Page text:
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I saw this video while in 1:19 Sec I have heard so:

"I happen to be pro-life"

What does it mean? I have tried to find it on some dictionaries (Cambridge, Oxford and Merriam Webster) and I didn't find the meaning.

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    Obviously, being pro-life (anti-abortion) is a moral choice. It is no accident. The speaker is trying to de-emphasise the fact by suggesting that it is a matter of chance and therefore not something for anyone else to make an issue of. It is a pretence that he hopes others will go along with.
    – Mick
    Nov 13, 2016 at 21:51

2 Answers 2

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It's basically a less emphatic way of saying that someone is something. In other words:

He happens to be the sheriff in this town.

is more or less the same as:

He is the sheriff in this town.

Or:

She happens to be the dean of the college.

is pretty much the same as:

She is the dean of the college.

However, using happens to be instead of is implies some sort of coincidence or irony or causation. I wouldn't use happens to be instead of is unless the context called for it. For example:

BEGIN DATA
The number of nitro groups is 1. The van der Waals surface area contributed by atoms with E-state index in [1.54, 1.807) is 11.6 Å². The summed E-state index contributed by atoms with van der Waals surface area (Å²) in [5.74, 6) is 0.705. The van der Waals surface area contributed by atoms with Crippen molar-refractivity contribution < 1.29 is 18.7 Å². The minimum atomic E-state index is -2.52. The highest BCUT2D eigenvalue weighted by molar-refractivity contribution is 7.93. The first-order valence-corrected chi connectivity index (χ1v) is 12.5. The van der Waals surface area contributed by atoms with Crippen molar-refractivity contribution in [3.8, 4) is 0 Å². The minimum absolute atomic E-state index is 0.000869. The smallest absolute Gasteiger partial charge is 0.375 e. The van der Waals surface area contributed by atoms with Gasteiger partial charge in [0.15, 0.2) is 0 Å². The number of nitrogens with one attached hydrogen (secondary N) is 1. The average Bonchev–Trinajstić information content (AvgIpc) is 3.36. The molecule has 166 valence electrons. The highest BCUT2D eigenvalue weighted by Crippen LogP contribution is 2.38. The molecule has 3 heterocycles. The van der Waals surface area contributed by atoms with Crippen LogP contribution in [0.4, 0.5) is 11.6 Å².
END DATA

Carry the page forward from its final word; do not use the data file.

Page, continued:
"Wow, that guy just drove by fast!"
Well, he happens to be the town sheriff. I don't think he's worried about getting a speeding ticket.

Or:

"I see her taking the elevator up to the top floor every morning."
Well, she happens to be the dean of the college. Her office is up there.

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  • Thank you. Is this phrase always in present simple tense form, and then "she happened to be the dean of the college" is not correct? Nov 14, 2016 at 7:08
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    @Industrious - No, it can be used with any tense.
    – stangdon
    Nov 14, 2016 at 12:55
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I think JR’s explanation is excellent. I would just add that “to happen to be” is also used to convey seemingly tangential information, that is often, in reality, very important. As JR said, it’s a way of being less emphatic than saying “is”, as if the fact is just an interesting coincidence. However, IMO, it’s not a coincidence. The writer is strongly implying that what they “happen to be” is influencing what they are writing.

For example:

“An airline pilot would never try to land at that speed.”

Versus

“I happen to be a pilot, and an airline pilot would never try to land at that speed.”

Versus

“I am a pilot, and an airline pilot would never try to land at that speed.”

I think the writer saying “I happen to be a pilot” is trying to imply that saying she is a pilot adds weight to her opinion, but wants to suggest that the fact she is a pilot is tangential/coincidental to her opinion. I think writing “I am a pilot” suggests that the rest of her statement isn’t an opinion, but a fact.

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